Sunday, March 7, 2010

Understanding Dough is the First Step Towards Bread Without a Recipe

*These instructions, if roughly followed, will leave you with two delicious loaves of bread. Once you understand the formula, you will be able to make any flavour of bread without a recipe.

Start with about 500 grams of bread flour. I know it is about 500 grams because my flour comes in 1kg bags and I use roughly half a bag. 500 grams looks like the volume of half a soccer ball in your bowl.

Pour over warm water until it is half way up the flour. Add 7 grams yeast. ( I know it is 7 grams because the yeast I use comes in 7g packages. 7 grams of yeast looks like a bit more than a tablespoon).

Wash your hands and take off any jewelery. Stir with your right hand, holding the bowl with your left. If you are a lefty, do it the opposite way. It should be sticky and wet, solid enough that if makes a sticky ball.  If it looks like pancake batter then it is too wet. No problem: Add more flour - about a fistful at a time.

Leave this to sit for 10 minutes. You are giving the flour time to absorb water. Without this introduction, you would need to add more flour and your bread wouldn't be as moist. You do want moist bread, don't you? So wait.

After 10 minutes, add about a teaspoon of something sweet ( those little yeasts need some sugar to keep them going, just like humans). I use brown sugar, white sugar or a bit of honey.
Also add about 1 heaping tablespoon of salt. You can eye-ball this one. It may seem like a lot of salt, but remember that you are making 2 loaves with this mixture and so each slice will need to have enough salt to bring out the natural flavours of the bread.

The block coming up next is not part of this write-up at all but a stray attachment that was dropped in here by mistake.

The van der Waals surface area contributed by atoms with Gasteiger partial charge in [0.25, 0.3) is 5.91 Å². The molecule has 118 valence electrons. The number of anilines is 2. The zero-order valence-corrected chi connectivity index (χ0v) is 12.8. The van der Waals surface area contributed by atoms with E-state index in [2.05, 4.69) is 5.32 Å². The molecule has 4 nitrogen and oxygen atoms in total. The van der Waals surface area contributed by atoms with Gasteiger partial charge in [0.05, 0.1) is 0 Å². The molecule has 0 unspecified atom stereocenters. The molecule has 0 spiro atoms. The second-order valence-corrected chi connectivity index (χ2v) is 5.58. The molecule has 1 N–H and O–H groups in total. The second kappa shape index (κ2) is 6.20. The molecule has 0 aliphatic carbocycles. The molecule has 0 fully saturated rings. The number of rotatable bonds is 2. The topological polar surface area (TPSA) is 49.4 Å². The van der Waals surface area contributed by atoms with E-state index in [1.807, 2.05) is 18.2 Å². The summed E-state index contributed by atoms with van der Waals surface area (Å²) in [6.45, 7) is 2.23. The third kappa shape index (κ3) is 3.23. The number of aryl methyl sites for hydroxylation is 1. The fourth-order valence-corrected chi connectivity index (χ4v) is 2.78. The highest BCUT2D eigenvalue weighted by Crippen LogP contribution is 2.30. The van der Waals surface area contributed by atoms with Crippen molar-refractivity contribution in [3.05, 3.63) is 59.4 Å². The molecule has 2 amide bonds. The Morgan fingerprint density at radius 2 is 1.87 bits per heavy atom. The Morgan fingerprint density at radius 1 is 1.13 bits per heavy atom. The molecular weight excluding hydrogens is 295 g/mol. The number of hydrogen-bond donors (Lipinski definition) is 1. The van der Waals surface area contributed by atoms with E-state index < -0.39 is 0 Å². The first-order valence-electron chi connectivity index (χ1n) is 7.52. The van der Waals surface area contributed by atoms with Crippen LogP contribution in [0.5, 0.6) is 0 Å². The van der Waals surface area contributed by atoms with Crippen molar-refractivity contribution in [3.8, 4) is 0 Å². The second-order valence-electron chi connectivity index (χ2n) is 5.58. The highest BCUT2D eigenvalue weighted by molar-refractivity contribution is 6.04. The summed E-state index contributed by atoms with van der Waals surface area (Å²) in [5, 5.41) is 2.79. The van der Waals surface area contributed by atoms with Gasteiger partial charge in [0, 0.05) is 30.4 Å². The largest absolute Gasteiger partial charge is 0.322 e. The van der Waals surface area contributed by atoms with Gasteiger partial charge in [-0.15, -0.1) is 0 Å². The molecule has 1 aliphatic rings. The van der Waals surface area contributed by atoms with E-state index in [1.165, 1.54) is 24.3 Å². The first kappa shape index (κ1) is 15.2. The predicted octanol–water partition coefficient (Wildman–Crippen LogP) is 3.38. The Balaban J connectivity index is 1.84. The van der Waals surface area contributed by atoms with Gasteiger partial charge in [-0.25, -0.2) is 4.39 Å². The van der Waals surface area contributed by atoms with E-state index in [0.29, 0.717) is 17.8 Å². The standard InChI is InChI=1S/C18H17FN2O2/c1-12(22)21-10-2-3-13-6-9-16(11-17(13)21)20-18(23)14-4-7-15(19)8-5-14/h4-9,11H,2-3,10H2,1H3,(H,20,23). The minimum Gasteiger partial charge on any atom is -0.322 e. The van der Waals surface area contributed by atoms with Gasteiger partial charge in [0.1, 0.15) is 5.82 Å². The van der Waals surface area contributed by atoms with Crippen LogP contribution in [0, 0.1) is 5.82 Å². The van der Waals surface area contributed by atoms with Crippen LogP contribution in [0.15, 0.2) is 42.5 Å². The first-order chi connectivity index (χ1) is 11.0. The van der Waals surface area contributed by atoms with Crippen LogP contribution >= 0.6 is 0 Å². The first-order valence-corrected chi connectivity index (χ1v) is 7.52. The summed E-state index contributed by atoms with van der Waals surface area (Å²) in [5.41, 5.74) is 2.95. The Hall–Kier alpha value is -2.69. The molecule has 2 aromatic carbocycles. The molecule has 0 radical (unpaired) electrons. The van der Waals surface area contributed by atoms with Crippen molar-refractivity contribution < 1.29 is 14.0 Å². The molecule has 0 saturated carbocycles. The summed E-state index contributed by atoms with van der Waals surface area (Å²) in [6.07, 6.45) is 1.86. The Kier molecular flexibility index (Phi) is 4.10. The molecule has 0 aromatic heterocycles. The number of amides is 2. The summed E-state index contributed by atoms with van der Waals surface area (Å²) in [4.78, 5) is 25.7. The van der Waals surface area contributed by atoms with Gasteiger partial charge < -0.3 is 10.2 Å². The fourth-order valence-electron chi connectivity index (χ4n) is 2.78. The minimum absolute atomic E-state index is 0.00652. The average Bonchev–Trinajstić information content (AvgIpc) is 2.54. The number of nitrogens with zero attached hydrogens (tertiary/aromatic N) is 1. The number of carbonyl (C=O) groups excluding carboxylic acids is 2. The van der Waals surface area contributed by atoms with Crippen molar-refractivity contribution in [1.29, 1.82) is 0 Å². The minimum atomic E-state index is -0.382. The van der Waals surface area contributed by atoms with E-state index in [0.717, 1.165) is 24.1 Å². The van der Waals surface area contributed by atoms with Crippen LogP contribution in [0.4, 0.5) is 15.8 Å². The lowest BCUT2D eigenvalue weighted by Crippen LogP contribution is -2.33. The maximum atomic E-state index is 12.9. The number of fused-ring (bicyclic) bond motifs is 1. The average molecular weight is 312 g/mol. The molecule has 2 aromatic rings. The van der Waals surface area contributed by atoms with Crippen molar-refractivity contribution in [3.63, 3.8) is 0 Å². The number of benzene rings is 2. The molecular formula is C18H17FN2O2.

This is also your chance to add any flavours you want*

*If you are adding fresh herbs, add one handful of freshly chopped.  Add half that amount if you are using dried. If you want to add raisins, or dried fruit, soak it first so that it doesn't steal the flour's water. Add about 2 large handfuls. If you want to add bran, then at this time you will also need to add a glug of olive oil. This coats the bran flakes and again, prevents them from stealing the flour's water. Seeds are great additions. Add about 1 big handful.

Stir with your hands again. You will notice that the dough feels a bit stronger now. That is the gluten developing. Stir just until combined then plop the dough onto a very lightly flour-dusted surface.

Don't wash your hands yet. To clean the bowl, put some flour on your hands and use the pieces of dough on your hands, plus the flour as an abrasive to get all the sticky bits of dough off the sides of the bowl. Add those bits to the dough. Wait another 10-15 minutes.

Now you 'turn' the dough: Stretch the dough* into a long line, then fold it onto itself like a book. Rotate 90 degrees and do this again. Do this folding and rotating about 4 times, and you will feel the dough getting strong.  

*Add as little flour as possible. The dough should be a bit sticky, but you should be able to handle it and stretch it without making a total mess.

Put the dough into a lightly greased bowl. I use a bit of  oil, but butter is fine too. Cover it with a cloth and leave it is a warm place for one hour.